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Date: Fri Jan 13 19:51:00 2006
Subject: 06.03.06 37th IFF Spring School , Computational Methods in Condensed Matter Physics, Jlich . Germany
37th IFF Spring School
Computational Methods in Condensed Matter Physics

March 6 - 17, 2006 . Jlich . Germany

The IFF Spring School 2006 will address modern computational approaches 
to condensed matter physics at a graduate student level. Introductory 
lectures will build the basis for the understanding of the major theoretical 
methods and the phenomena they are meant to describe. More advanced lectures 
will address practical aspects of the methods and demonstrate how computer 
simulations contribute to our understanding of physics. Highlighting 
exemplary applications will lead the audience from the basic numerical 
methods to the frontiers of current research. 

The topics of the lectures cover:

    * Simulations of Quantum Systems
    * Density Functional Theory
    * Correlated Electrons
    * Quantum Computing
    * Complex Materials
    * Supercomputing
    * Mesoscopic Hydrodynamics
    * Monte Carlo Simulations
    * Biophysics
    * Soft Matter
    * Pattern Formation
    * Friction & Fracture


During the last decades we have witnessed dramatic advances in the 
simulation of physical systems on the computer. This is partly due to an 
impressive growth in computer power. Equally or even more important, 
however, has been the outstanding progress in the development of new 
theoretical concepts and computational methods: In the simulation of 
condensed matter systems, the main challenge is to find models, which 
capture the essential physics of the real material, while still being 
susceptible to an efficient treatment on a computer.

As a result, we are now seeing more and more areas of condensed matter 
physics, where computer simulations achieve predictive power. Hence, they 
are becoming increasingly important in identifying or designing new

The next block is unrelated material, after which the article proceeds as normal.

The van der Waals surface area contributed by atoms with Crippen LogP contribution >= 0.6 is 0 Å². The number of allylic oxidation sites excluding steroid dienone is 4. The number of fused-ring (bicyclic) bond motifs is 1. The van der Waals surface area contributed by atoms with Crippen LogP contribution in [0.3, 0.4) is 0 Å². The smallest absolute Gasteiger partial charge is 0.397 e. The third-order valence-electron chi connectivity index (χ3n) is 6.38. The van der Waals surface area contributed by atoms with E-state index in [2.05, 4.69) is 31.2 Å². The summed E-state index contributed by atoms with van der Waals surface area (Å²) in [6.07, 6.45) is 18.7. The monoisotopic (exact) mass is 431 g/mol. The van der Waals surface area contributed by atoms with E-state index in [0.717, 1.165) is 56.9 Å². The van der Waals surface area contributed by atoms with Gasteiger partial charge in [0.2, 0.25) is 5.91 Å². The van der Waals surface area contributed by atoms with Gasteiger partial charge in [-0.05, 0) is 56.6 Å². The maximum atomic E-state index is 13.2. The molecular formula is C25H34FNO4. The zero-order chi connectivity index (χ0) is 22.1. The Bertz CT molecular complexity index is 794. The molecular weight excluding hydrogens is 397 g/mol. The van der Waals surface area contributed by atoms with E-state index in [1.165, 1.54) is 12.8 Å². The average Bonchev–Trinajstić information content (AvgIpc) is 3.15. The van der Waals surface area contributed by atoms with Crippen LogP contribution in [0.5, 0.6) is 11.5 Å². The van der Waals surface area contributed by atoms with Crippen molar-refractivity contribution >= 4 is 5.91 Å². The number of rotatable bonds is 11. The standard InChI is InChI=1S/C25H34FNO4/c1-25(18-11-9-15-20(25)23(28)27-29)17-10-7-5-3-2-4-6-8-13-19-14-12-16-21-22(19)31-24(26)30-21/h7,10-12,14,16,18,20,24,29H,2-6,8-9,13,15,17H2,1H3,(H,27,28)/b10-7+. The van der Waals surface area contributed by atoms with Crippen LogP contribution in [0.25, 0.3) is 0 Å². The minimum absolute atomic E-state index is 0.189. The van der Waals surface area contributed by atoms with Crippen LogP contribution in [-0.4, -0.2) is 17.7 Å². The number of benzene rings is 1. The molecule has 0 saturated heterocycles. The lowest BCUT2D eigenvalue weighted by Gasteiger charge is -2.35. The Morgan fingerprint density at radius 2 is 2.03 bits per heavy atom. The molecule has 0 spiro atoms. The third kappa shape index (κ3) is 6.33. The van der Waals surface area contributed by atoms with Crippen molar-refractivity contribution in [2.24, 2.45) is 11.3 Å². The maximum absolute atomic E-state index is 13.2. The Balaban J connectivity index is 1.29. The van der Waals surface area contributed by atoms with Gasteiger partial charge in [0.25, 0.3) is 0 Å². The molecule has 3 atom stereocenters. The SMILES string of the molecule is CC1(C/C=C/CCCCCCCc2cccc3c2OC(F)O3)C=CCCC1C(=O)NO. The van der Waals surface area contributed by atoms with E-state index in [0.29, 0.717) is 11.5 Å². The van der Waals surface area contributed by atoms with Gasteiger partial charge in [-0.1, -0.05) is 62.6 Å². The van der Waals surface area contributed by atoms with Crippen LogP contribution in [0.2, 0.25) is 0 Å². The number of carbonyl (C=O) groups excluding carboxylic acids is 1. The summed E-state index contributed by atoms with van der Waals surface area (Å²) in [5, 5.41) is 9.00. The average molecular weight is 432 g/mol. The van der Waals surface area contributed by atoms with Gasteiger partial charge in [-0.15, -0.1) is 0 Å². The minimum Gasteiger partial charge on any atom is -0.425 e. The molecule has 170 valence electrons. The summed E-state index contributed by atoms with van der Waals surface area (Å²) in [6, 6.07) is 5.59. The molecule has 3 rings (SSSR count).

materials with fascinating and advantageous properties. Thus computer 
simulations are now an essential tool in nanoscience, materials science, 
chemistry, and even biology.

The important challenges in these fields are:

    * Many characteristic properties of transition-metal oxides, 
      nanostructures, and organic crystals are due to the strong 
      repulsion between the electrons. An important focus of current 
      research is the development of new methods for an efficient 
      simulation of this quantum mechanical many-body problem.

    * In Soft Matter Science - which studies the behavior of polymer 
      solutions and melts, membranes, colloidal suspensions, and 
      biological macromolecules - simulation methods have to be 
      developed which bridge the large length- and time-scale gap 
      between the atomistic scale of the solvent molecules and the 
      mesoscopic scale of the embedded macromolecules.

    * A similar problem occurs in the investigation of macroscopic 
      properties. The elementary processes often happen on the atomic 
      scale, which is separated by many orders of magnitude from the 
      macroscopic lengths and times of day-to-day experience, as in 
      solidification patterns of high-performance materials or 
      earthquake rupture. Multi-scale simulation techniques have to 
      be developed in order to tackle this problem.

    * The basic idea of quantum computing is to use linear operations 
      in Hilbert space to perform massively parallel calculations. 
      While no quantum computer of any substantial size has yet been 
      built, quantum computing holds the promise of a qualitatively 
      new way of simulating physical systems.
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